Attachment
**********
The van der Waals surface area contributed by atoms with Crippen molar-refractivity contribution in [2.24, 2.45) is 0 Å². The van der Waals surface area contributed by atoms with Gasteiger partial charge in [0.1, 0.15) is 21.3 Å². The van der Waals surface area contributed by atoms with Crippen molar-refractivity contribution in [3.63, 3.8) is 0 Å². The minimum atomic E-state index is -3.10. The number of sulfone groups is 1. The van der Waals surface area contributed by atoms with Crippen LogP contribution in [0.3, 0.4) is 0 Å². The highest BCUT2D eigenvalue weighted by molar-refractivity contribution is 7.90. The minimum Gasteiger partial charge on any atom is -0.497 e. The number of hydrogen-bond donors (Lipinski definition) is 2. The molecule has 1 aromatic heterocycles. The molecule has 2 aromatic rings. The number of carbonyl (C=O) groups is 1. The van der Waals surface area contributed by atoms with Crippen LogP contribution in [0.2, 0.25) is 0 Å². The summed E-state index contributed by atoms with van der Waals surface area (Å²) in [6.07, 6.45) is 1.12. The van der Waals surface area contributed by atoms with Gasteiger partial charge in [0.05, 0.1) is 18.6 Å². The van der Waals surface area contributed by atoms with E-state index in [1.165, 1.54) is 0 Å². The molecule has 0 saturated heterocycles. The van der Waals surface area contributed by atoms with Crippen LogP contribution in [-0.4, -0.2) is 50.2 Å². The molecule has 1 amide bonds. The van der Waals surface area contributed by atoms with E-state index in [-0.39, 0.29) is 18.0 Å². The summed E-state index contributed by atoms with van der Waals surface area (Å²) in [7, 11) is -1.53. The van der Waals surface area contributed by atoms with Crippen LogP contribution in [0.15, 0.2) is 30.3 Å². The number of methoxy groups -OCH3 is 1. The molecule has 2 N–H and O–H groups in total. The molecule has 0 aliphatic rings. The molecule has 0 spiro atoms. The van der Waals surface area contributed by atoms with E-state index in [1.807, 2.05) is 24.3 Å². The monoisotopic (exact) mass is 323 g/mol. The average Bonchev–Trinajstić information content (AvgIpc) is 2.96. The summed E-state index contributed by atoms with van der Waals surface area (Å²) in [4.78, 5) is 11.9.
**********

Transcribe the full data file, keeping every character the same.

The van der Waals surface area contributed by atoms with Crippen molar-refractivity contribution in [2.24, 2.45) is 0 Å². The van der Waals surface area contributed by atoms with Gasteiger partial charge in [0.1, 0.15) is 21.3 Å². The van der Waals surface area contributed by atoms with Crippen molar-refractivity contribution in [3.63, 3.8) is 0 Å². The minimum atomic E-state index is -3.10. The number of sulfone groups is 1. The van der Waals surface area contributed by atoms with Crippen LogP contribution in [0.3, 0.4) is 0 Å². The highest BCUT2D eigenvalue weighted by molar-refractivity contribution is 7.90. The minimum Gasteiger partial charge on any atom is -0.497 e. The number of hydrogen-bond donors (Lipinski definition) is 2. The molecule has 1 aromatic heterocycles. The molecule has 2 aromatic rings. The number of carbonyl (C=O) groups is 1. The van der Waals surface area contributed by atoms with Crippen LogP contribution in [0.2, 0.25) is 0 Å². The summed E-state index contributed by atoms with van der Waals surface area (Å²) in [6.07, 6.45) is 1.12. The van der Waals surface area contributed by atoms with Gasteiger partial charge in [0.05, 0.1) is 18.6 Å². The van der Waals surface area contributed by atoms with E-state index in [1.165, 1.54) is 0 Å². The molecule has 0 saturated heterocycles. The van der Waals surface area contributed by atoms with Crippen LogP contribution in [-0.4, -0.2) is 50.2 Å². The molecule has 1 amide bonds. The van der Waals surface area contributed by atoms with E-state index in [-0.39, 0.29) is 18.0 Å². The summed E-state index contributed by atoms with van der Waals surface area (Å²) in [7, 11) is -1.53. The van der Waals surface area contributed by atoms with Crippen LogP contribution in [0.15, 0.2) is 30.3 Å². The number of methoxy groups -OCH3 is 1. The molecule has 2 N–H and O–H groups in total. The molecule has 0 aliphatic rings. The molecule has 0 spiro atoms. The van der Waals surface area contributed by atoms with E-state index in [1.807, 2.05) is 24.3 Å². The monoisotopic (exact) mass is 323 g/mol. The average Bonchev–Trinajstić information content (AvgIpc) is 2.96. The summed E-state index contributed by atoms with van der Waals surface area (Å²) in [4.78, 5) is 11.9.